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The Dressing & Blessing of Wells

I watched curiously as I joined a handful of people assembled around the well dressing at Monyash in June. The blessing of the wells was led by Reverand Adele Barker and Reverand Andrew Parker. The ceremony started with a welcome and opening prayer followed by a hymn, a bible reading, prayers and the Lord’s Prayer. Then finally the blessing of the well.

Then the group followed to a second well across the road outside the school where there was a similar ceremony.

And that was it; quite brief and fairly low key. I hadn’t known what to expect but, truthfully, I had expected more of an event. But, on reflection, I had witnessed something of great value, something quite unique, because well dressings and the blessing of the wells are an important part of our great heritage.

The actual well dressings were stunning – this year’s design showcasing the Coronation of King Charles. I couldn’t help but wonder at all the work that must have gone into preparing and constructing this magnificent sculpture. And how members of the local community had come together to use their great skills, as they do every year.

So, yesterday I visited my second well dressing at Chadkirk. This was very different in that it was an event lasting from noon throughout the afternoon. Apart from the formal well blessing, inside the ancient Chadkirk Chapel, they were serving drinks, cake, and scones with jam and cream. Outside, the Stockport Silver Band performed as did Stockport Morris Dancers and then Stockport Ukelele Players. There were stalls selling a range of goods from locally grown plants, second-hand books, cards, paintings, and crafts to Chadkirk Comfrey Oil and Chadkirk Elderflower Cordial. And a Viking re-creation stand. An overflow car park had been opened in a farmer’s field and the event was really well attended.

Bishop Graham Dow performed the blessing, then the Mayor of Stockport, Councillor Graham Greenhalgh, addressed the audience and formally opened the well dressing.

But although the event was far bigger than the Monyash event, they both had one thing in common – a stunning well dressing which had been the result of a lot of hard work by local people who had come together to create it. And this year’s theme – the Chadkirk meadow field which had been created on the Chadkirk Estate to celebrate the Queen’s Jubilee.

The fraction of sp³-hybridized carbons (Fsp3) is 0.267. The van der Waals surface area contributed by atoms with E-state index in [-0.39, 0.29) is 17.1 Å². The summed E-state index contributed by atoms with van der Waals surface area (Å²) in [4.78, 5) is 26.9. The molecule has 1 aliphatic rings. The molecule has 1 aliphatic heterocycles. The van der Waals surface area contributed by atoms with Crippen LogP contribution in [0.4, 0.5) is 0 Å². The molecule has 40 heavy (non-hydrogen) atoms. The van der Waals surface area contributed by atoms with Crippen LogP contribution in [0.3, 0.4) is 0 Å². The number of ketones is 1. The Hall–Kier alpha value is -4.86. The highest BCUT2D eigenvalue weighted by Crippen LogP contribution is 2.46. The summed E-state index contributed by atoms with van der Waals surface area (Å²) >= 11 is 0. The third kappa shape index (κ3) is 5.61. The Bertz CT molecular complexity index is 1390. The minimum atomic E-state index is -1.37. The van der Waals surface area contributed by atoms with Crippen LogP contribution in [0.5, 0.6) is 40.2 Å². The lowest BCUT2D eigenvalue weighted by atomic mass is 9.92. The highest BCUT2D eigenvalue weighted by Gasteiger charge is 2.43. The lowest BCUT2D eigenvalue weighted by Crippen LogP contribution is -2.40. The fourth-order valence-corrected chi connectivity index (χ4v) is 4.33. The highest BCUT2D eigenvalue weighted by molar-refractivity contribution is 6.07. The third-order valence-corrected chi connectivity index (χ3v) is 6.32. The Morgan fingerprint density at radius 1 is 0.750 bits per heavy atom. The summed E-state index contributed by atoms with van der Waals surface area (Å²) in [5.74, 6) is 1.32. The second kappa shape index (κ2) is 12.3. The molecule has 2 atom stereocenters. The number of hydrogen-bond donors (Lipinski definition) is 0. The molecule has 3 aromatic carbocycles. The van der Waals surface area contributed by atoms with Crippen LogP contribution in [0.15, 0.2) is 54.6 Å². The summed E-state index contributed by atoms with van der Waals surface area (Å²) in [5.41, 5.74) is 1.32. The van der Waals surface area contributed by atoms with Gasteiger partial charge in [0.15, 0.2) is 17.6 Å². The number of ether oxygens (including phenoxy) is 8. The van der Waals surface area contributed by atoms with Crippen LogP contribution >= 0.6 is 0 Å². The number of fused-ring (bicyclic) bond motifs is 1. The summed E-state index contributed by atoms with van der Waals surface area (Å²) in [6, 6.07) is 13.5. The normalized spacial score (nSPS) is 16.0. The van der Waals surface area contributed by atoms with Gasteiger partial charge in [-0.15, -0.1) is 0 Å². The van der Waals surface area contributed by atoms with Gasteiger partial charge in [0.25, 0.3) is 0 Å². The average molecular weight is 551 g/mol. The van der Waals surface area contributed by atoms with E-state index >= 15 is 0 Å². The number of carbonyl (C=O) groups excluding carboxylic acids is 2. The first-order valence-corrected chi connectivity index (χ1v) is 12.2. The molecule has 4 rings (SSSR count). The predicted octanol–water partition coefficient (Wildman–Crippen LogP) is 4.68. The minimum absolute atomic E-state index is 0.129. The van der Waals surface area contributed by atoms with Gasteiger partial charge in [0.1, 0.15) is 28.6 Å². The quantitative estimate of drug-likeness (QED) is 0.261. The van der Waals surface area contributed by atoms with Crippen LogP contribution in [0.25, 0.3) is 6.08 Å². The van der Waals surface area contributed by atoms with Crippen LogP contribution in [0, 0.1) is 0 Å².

My curiosity had been aroused because, having hiked in the Peak District for many years, I’ve seen them in various villages and gazed in awe at what I was looking at. So, last year in Hartington, I came across the one depicting Queen Elizabeth with Paddington Bear. Before that, I’d seen the Dambusters scene in Eyam, the Jelly Babies and Circus in Great Longstone and so on.

How these superb intricate mosaics are created using natural materials such as leaves, moss, flower petals and beans on a bed of clay, is beyond my comprehension.

And, when I was creating (and hiking) the Peak Way route, I stumbled across the well dressing in Rowsley commemorating 50 years of the Peak District National Park. So, I photographed it with the camera on my phone, and you’ll find it on page 73 of my guide book ‘Walking the Peak Way’.

Well dressing has been around for centuries and although there have been various speculative suggestions about its origin, there is no conclusive evidence, and it remains a mystery. Whatever the reason though, I for one applaud local communities for keeping this tradition alive, and for the enjoyment they give to us passing them.

If you’re interested, you can visit the website which gives the dates of the well dressing ceremonies. Eleven of these are on the Peak Way route so you might be lucky enough to encounter one of these when you walk it.


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